So what produces the genomic variations between individuals found within current populations? Are these processes still continuing to produce genotypic and phenotypic variations or have they ended? First, as we have alluded to (and will return to again and again), the sequence of letters in an organism’s genome corresponds to the sequence of characters in DNA molecules. A DNA molecule in water (and over ~70% of a typical cell is water) is thermodynamically unstable and can undergo various types of reactions that lead to changes in the sequences of characters within the molecule.77 In addition, we are continually bombarded by radiation that can damage DNA (although not to worry, the radiation energy associated with cell phones, bluetooth, and wifi devices is too low to damage DNA). Mutagenic radiation, that is, the types of radiation capable of damaging the genome, comes from various sources, including cosmic rays that originate from outside of the solar system, UV light from the sun, the decay of naturally occurring radioactive isotopes found in rocks and soil, including radon, and the ingestion of naturally occurring isotopes, such as potassium-40. DNA molecules can absorb such radiation, which can lead to chemical changes (mutations). Many but not all of these changes can be identified and repaired by cellular systems, which we will consider later in the book.
The second, and major source of change to the genome involves the process of DNA replication. DNA replication happens every time a cell divides and while remarkably accurate it is not perfect. Copying creates mistakes. In humans, it appears that replication creates one error for every ~100,000,000 (108) characters copied. A proof-reading error repair system corrects ~99% of these errors, leading to an overall error rate during replication of 1 in 1010 bases replicated. Since a single human cell contains about 6,400,000,000 (> 6 billion) bases of DNA sequence, that means that less than one new mutation is introduced per cell division cycle. Given the number of generations from fertilized egg to sexually active adult, that ends up producing ~100-200 new mutations (changes) added to an individual’s genome per generation.78 These mutations can have a wide range of effects, complicated by the fact that essentially all of the various aspects of an organism’s phenotype are determined by the action of hundreds to thousands of genes working in a complex network. And here we introduce our last new terms for a while; when a mutation leads to change in a gene, it creates a new version of that gene, which is known as an allele of the gene. When a mutation changes the DNA’s sequence, whether or not it is part of a gene, it creates what is known as a sequence polymorphism (a different DNA sequence). Once an allele or polymorphism has been generated, it is stable - it can be inherited from a parent and passed on to an offspring. Through the various processes associated with reproduction, which we will consider in detail later on, each organism carries its own distinctive set of alleles and its own unique set of polymorphisms. Taken together these genotypic differences (different alleles and different polymorphisms) produce different phenotypes. The DNA tests used to determine paternity and forensic identity work because they identify the unique polymorphisms (and alleles) present within an individual’s genome. We will return to and hopefully further clarify the significance of alleles and polymorphisms when we consider DNA in greater detail later on in this book.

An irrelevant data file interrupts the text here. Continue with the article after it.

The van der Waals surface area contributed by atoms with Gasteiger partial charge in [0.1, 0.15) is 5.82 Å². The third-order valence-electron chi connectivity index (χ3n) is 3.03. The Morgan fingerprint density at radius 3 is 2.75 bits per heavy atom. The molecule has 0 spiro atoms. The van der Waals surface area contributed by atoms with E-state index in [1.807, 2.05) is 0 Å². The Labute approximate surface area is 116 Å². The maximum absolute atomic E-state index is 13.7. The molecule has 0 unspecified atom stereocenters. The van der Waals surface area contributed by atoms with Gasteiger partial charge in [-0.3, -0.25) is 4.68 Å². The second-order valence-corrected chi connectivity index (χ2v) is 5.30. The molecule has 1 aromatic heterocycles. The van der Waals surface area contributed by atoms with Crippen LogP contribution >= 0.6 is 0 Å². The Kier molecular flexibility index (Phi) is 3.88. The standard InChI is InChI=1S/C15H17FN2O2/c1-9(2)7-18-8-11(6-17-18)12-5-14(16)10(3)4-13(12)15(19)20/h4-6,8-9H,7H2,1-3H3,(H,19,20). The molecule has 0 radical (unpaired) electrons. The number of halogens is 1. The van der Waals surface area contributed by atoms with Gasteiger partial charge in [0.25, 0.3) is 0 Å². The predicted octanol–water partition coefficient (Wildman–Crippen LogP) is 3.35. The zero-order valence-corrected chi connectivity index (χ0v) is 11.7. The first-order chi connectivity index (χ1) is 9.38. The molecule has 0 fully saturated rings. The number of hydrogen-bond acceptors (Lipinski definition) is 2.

Two points are worth noting about genomic changes or mutations. First, whether produced by mistakes in replication or chemical or photochemical reactions, it appears that these changes occur randomly within the genome. With a few notable and highly specific exceptions there are no known mechanisms by which the environment (or the organism) can specify where a mutation will occur. The second point is that a mutation may or may not influence an organism’s phenotype. The effects of a mutation will depend on a number of factors, including exactly where the mutation is in the genome, its specific nature, the role of the mutated gene within the organism, the rest of the genome (the organism’s genotype), and the environment in which the organism finds itself.